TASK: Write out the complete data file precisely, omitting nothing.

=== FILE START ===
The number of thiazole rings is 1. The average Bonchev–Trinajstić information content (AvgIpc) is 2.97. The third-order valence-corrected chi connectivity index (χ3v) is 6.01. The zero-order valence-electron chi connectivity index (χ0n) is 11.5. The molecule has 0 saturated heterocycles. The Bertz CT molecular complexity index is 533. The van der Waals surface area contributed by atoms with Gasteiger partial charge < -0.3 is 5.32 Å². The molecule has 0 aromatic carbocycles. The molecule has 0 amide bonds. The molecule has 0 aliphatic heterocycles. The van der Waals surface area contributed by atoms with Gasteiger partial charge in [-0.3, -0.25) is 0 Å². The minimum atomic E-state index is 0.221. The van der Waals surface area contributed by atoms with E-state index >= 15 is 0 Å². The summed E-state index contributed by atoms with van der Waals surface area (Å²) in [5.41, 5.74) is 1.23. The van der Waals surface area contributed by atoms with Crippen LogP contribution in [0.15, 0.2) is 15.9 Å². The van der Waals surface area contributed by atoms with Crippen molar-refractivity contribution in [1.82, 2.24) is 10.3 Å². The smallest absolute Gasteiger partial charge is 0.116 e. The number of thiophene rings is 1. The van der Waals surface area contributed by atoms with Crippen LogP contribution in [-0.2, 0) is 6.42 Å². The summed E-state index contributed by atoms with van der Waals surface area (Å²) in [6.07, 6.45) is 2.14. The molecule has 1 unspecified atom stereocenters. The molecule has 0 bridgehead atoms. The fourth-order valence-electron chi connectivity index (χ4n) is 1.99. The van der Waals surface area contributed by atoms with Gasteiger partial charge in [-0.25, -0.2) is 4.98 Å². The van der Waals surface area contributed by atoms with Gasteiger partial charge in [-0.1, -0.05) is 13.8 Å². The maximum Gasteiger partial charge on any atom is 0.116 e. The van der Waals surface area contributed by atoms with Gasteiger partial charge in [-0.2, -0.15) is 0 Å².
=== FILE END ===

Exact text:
The number of thiazole rings is 1. The average Bonchev–Trinajstić information content (AvgIpc) is 2.97. The third-order valence-corrected chi connectivity index (χ3v) is 6.01. The zero-order valence-electron chi connectivity index (χ0n) is 11.5. The molecule has 0 saturated heterocycles. The Bertz CT molecular complexity index is 533. The van der Waals surface area contributed by atoms with Gasteiger partial charge < -0.3 is 5.32 Å². The molecule has 0 aromatic carbocycles. The molecule has 0 amide bonds. The molecule has 0 aliphatic heterocycles. The van der Waals surface area contributed by atoms with Gasteiger partial charge in [-0.3, -0.25) is 0 Å². The minimum atomic E-state index is 0.221. The van der Waals surface area contributed by atoms with E-state index >= 15 is 0 Å². The summed E-state index contributed by atoms with van der Waals surface area (Å²) in [5.41, 5.74) is 1.23. The van der Waals surface area contributed by atoms with Crippen LogP contribution in [0.15, 0.2) is 15.9 Å². The van der Waals surface area contributed by atoms with Crippen molar-refractivity contribution in [1.82, 2.24) is 10.3 Å². The smallest absolute Gasteiger partial charge is 0.116 e. The number of thiophene rings is 1. The van der Waals surface area contributed by atoms with Crippen LogP contribution in [-0.2, 0) is 6.42 Å². The summed E-state index contributed by atoms with van der Waals surface area (Å²) in [6.07, 6.45) is 2.14. The molecule has 1 unspecified atom stereocenters. The molecule has 0 bridgehead atoms. The fourth-order valence-electron chi connectivity index (χ4n) is 1.99. The van der Waals surface area contributed by atoms with Gasteiger partial charge in [-0.25, -0.2) is 4.98 Å². The van der Waals surface area contributed by atoms with Gasteiger partial charge in [-0.1, -0.05) is 13.8 Å². The maximum Gasteiger partial charge on any atom is 0.116 e. The van der Waals surface area contributed by atoms with Gasteiger partial charge in [-0.2, -0.15) is 0 Å².